Ibinga Bertin, pro se, seeks return of personal effects that were seized when he was arrested. The district court dismissed Bertin's action because he failed to bring an administrative claim within the statute of limitations. We agree that Bertin's complaint is time-barred, though on different grounds than those relied upon by the district court.
Bertin was arrested on July 27, 1992; following detention by federal customs officials at JFK Airport in Queens, New York, he passed balloons filled with heroin. Bertin pled guilty to one count of importing heroin in violation of 21 U.S.C. § 952(a) and, on December 4, 1992, was sentenced to 37 months imprisonment. At the time of his arrest, customs officials seized $1,000 in cash as well as luggage containing Bertin's personal effects. The cash was returned to Bertin in December 1993, but he says he never received his luggage.
Prior to this action, Bertin pro se filed three other actions stemming from his arrest and detention. In February 1993, Bertin filed a complaint in the U.S. District Court for the Eastern District of New York pursuant to the Federal Tort Claims Act ("FTCA"), 28 U.S.C. §§ 1346(b)(1), 2671-2680, which demanded the return of the $1,000 and his personal effects. The district court dismissed Bertin's suit in December 1996; Bertin had acknowledged having received the money, and the court dismissed without prejudice Bertin's claim regarding his personal effects after Bertin agreed to file an administrative claim with the U.S. Customs Service.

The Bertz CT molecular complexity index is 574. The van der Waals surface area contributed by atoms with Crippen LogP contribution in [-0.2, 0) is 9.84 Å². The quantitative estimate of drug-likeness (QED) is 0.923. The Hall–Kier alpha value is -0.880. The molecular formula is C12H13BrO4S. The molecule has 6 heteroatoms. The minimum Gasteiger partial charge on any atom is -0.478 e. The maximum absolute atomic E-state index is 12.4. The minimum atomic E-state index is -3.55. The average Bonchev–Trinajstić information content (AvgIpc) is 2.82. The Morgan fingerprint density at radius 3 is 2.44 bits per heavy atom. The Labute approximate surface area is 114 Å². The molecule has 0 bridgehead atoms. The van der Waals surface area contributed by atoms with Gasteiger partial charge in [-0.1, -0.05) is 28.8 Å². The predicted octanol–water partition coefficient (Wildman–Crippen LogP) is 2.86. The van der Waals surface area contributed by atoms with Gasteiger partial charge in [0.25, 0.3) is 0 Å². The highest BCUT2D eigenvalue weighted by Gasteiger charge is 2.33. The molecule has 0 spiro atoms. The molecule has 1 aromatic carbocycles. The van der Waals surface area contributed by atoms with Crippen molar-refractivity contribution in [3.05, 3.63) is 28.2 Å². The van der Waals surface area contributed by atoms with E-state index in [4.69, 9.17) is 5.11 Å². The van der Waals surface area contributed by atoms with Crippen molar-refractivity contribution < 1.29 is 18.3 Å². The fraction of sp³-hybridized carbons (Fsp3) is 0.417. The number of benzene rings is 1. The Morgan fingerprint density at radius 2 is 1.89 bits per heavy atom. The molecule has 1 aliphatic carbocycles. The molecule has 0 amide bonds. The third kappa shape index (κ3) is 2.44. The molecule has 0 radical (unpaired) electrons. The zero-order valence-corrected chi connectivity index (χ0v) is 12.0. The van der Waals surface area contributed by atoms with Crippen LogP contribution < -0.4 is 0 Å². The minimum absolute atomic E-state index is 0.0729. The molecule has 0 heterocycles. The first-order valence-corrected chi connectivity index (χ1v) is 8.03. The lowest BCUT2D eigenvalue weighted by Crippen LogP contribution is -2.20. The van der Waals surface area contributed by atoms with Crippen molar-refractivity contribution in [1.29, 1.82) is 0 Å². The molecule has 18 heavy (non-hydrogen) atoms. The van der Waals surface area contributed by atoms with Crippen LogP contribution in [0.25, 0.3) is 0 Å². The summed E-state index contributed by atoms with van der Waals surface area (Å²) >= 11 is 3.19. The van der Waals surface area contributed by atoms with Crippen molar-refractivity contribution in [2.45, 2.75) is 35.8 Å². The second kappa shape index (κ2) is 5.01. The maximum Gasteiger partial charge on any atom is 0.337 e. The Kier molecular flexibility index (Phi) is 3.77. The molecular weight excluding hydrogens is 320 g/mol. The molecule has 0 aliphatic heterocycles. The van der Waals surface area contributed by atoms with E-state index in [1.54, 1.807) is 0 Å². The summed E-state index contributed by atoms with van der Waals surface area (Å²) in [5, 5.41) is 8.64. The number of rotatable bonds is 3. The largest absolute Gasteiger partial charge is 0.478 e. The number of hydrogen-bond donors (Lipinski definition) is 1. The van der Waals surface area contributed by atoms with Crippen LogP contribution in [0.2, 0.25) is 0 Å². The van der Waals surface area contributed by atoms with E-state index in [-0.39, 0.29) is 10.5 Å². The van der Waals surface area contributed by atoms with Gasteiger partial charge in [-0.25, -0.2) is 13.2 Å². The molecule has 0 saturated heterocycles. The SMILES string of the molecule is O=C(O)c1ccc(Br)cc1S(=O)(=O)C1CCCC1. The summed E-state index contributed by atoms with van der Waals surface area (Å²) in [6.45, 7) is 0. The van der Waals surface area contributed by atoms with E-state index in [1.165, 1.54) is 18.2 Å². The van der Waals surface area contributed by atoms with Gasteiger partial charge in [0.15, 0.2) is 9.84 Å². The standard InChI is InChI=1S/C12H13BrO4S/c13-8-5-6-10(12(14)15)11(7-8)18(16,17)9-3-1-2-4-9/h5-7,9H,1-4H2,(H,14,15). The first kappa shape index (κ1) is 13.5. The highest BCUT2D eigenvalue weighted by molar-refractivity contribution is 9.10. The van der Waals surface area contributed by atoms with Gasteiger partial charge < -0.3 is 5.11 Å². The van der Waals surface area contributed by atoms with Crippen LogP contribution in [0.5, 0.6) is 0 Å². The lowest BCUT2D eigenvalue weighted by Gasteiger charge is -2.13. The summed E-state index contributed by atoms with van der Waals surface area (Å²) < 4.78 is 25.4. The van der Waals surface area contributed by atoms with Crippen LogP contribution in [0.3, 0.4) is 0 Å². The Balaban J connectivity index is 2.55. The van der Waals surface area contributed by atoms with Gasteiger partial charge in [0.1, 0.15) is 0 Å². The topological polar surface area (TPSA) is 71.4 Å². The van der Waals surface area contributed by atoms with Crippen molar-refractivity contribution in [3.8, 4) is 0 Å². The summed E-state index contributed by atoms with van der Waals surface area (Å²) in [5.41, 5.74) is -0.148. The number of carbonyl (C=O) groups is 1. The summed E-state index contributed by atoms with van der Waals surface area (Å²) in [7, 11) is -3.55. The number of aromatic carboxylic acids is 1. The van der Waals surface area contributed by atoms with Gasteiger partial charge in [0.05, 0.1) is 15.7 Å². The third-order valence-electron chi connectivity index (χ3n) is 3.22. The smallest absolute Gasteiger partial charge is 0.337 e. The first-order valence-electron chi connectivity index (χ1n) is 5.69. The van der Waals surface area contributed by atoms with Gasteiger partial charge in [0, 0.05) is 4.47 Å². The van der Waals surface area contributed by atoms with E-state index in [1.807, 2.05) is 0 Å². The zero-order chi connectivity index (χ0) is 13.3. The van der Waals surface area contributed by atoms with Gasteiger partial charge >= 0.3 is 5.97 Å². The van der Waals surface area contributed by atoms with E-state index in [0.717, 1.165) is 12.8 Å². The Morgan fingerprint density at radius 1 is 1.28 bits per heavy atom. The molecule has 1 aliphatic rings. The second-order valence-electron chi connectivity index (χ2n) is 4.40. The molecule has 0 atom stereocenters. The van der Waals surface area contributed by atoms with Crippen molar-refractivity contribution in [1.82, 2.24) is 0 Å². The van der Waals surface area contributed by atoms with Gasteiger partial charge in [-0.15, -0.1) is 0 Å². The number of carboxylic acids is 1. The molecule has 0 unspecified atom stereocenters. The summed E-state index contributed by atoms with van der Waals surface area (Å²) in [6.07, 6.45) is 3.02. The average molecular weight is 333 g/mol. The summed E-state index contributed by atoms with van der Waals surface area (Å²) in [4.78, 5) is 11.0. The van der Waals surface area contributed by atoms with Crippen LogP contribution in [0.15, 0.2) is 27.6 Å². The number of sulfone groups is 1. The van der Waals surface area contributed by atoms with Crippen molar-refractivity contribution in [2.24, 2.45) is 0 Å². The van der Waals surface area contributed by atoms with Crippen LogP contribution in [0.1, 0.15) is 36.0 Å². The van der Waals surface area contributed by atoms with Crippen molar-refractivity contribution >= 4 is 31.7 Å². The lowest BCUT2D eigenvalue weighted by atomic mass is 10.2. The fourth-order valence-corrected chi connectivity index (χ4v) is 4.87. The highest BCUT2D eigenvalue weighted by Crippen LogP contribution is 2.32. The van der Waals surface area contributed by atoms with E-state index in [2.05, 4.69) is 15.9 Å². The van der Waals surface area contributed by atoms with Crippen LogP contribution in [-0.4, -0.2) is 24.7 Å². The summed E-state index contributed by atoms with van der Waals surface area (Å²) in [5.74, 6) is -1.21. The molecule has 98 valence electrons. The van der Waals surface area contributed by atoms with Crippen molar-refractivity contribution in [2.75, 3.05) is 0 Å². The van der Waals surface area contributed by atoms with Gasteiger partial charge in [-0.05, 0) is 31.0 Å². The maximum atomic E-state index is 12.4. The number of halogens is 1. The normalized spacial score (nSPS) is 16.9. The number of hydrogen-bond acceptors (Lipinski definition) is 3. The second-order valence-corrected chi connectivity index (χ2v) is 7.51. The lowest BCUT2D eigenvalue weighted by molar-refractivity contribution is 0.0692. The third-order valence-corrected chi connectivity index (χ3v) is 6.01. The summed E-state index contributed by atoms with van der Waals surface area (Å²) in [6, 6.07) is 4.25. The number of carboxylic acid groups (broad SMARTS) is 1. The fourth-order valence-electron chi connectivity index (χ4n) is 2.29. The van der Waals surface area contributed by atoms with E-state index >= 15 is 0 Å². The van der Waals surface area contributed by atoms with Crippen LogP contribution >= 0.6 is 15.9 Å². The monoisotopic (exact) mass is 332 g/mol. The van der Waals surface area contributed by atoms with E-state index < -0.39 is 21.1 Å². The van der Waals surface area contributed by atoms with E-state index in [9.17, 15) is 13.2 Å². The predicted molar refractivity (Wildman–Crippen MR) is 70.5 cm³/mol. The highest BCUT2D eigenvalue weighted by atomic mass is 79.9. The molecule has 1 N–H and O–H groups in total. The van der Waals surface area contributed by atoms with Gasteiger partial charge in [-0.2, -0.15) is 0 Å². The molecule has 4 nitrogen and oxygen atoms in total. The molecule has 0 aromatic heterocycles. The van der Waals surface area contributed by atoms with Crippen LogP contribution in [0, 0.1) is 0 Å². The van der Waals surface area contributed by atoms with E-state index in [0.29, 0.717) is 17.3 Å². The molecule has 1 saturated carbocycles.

Bertin waited more than three years, filed one administrative claim on August 12, 1999, and filed another claim on February 7, 2000. On November 22, 2000, the government denied Bertin's claims. Approximately two months later, in January 2001, Bertin filed suit in the U.S. District Court for the Western District of Louisiana pursuant to 42 U.S.C. § 1983 and Bivens v. Six Unknown Named Agents of Federal Bureau of Narcotics, 403 U.S. 388, 91 S.Ct. 1999, 29 L.Ed.2d 619 (1971), challenging conditions of confinement in the Concordia Parish Correctional Facility. That suit was dismissed in May 2001 for failure to prosecute.
In January 2003, Bertin filed the present action in the U.S. District Court for the Eastern District of New York. Under the heading "Relief," Bertin requested that the court order the government to return his property or award him "just compensation"; Bertin also asked for punitive damages. In July 2005, the district court granted the government's summary judgment motion. Construing Bertin's action as one brought pursuant to 28 U.S.C. § 1355, the court dismissed it because he failed to exhaust his administrative remedies by filing no administrative claim within the two-year statute of limitations set forth in 28 U.S.C. § 2401(b). This appeal followed.
Although we agree with the district court that Bertin's complaint is time-barred, our analysis is somewhat different. "We may, of course, affirm on any basis for which there is a record sufficient to permit conclusions of law, including grounds upon which the district court did not rely." Cromwell Assocs. v. Oliver Cromwell Owners, Inc., 941 F.2d 107, 111 (2d Cir.1991).